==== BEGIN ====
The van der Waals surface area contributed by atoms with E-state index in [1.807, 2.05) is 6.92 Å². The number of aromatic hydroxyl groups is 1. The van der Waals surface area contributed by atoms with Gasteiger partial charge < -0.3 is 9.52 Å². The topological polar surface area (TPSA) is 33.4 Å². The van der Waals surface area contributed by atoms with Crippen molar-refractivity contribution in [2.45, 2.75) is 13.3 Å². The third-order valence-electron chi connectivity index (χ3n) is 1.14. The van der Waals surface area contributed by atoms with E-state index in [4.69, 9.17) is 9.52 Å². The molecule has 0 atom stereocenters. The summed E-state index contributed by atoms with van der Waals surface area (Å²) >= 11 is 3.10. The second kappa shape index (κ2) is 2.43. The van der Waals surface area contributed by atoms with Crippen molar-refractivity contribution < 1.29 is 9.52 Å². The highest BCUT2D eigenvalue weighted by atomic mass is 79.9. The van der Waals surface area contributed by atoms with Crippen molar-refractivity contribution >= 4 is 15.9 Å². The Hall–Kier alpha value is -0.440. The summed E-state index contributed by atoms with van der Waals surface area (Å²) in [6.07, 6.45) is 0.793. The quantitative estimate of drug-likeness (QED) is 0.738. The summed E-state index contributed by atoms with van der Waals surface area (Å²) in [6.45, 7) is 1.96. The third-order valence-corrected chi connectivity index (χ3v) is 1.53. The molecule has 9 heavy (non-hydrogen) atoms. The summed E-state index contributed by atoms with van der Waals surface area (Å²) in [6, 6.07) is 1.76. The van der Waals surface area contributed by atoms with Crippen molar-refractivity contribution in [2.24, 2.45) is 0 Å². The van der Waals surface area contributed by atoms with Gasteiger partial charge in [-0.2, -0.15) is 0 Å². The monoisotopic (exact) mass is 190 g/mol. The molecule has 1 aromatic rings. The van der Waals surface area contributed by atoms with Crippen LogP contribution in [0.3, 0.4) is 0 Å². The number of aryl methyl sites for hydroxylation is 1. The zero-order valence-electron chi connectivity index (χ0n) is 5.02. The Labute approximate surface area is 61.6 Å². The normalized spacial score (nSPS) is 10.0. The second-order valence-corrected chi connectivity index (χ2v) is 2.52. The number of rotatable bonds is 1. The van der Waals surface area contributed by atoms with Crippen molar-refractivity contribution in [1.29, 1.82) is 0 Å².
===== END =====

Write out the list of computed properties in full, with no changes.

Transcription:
The van der Waals surface area contributed by atoms with E-state index in [1.807, 2.05) is 6.92 Å². The number of aromatic hydroxyl groups is 1. The van der Waals surface area contributed by atoms with Gasteiger partial charge < -0.3 is 9.52 Å². The topological polar surface area (TPSA) is 33.4 Å². The van der Waals surface area contributed by atoms with Crippen molar-refractivity contribution in [2.45, 2.75) is 13.3 Å². The third-order valence-electron chi connectivity index (χ3n) is 1.14. The van der Waals surface area contributed by atoms with E-state index in [4.69, 9.17) is 9.52 Å². The molecule has 0 atom stereocenters. The summed E-state index contributed by atoms with van der Waals surface area (Å²) >= 11 is 3.10. The second kappa shape index (κ2) is 2.43. The van der Waals surface area contributed by atoms with Crippen molar-refractivity contribution < 1.29 is 9.52 Å². The highest BCUT2D eigenvalue weighted by atomic mass is 79.9. The van der Waals surface area contributed by atoms with Crippen molar-refractivity contribution >= 4 is 15.9 Å². The Hall–Kier alpha value is -0.440. The summed E-state index contributed by atoms with van der Waals surface area (Å²) in [6.07, 6.45) is 0.793. The quantitative estimate of drug-likeness (QED) is 0.738. The summed E-state index contributed by atoms with van der Waals surface area (Å²) in [6.45, 7) is 1.96. The third-order valence-corrected chi connectivity index (χ3v) is 1.53. The molecule has 9 heavy (non-hydrogen) atoms. The summed E-state index contributed by atoms with van der Waals surface area (Å²) in [6, 6.07) is 1.76. The van der Waals surface area contributed by atoms with Crippen molar-refractivity contribution in [2.24, 2.45) is 0 Å². The van der Waals surface area contributed by atoms with Gasteiger partial charge in [-0.2, -0.15) is 0 Å². The monoisotopic (exact) mass is 190 g/mol. The molecule has 1 aromatic rings. The van der Waals surface area contributed by atoms with Crippen LogP contribution in [0.3, 0.4) is 0 Å². The number of aryl methyl sites for hydroxylation is 1. The zero-order valence-electron chi connectivity index (χ0n) is 5.02. The Labute approximate surface area is 61.6 Å². The normalized spacial score (nSPS) is 10.0. The second-order valence-corrected chi connectivity index (χ2v) is 2.52. The number of rotatable bonds is 1. The van der Waals surface area contributed by atoms with Crippen molar-refractivity contribution in [1.29, 1.82) is 0 Å².